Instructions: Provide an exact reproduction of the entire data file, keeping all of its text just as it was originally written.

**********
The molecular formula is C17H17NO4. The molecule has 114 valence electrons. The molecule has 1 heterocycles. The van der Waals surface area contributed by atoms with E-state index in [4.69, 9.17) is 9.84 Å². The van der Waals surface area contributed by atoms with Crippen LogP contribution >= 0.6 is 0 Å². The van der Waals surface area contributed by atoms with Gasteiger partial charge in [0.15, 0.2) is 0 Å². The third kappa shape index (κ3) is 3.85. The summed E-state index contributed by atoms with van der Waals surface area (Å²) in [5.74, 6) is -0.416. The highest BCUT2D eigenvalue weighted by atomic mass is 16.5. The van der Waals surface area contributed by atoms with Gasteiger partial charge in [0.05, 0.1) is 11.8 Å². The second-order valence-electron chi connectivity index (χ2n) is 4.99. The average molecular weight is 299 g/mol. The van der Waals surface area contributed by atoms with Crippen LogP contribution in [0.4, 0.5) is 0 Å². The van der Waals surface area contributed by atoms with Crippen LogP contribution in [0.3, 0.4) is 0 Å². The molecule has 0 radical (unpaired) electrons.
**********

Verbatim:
The molecular formula is C17H17NO4. The molecule has 114 valence electrons. The molecule has 1 heterocycles. The van der Waals surface area contributed by atoms with E-state index in [4.69, 9.17) is 9.84 Å². The van der Waals surface area contributed by atoms with Crippen LogP contribution >= 0.6 is 0 Å². The van der Waals surface area contributed by atoms with Gasteiger partial charge in [0.15, 0.2) is 0 Å². The third kappa shape index (κ3) is 3.85. The summed E-state index contributed by atoms with van der Waals surface area (Å²) in [5.74, 6) is -0.416. The highest BCUT2D eigenvalue weighted by atomic mass is 16.5. The van der Waals surface area contributed by atoms with Gasteiger partial charge in [0.05, 0.1) is 11.8 Å². The second-order valence-electron chi connectivity index (χ2n) is 4.99. The average molecular weight is 299 g/mol. The van der Waals surface area contributed by atoms with Crippen LogP contribution in [0.4, 0.5) is 0 Å². The van der Waals surface area contributed by atoms with Crippen LogP contribution in [0.3, 0.4) is 0 Å². The molecule has 0 radical (unpaired) electrons.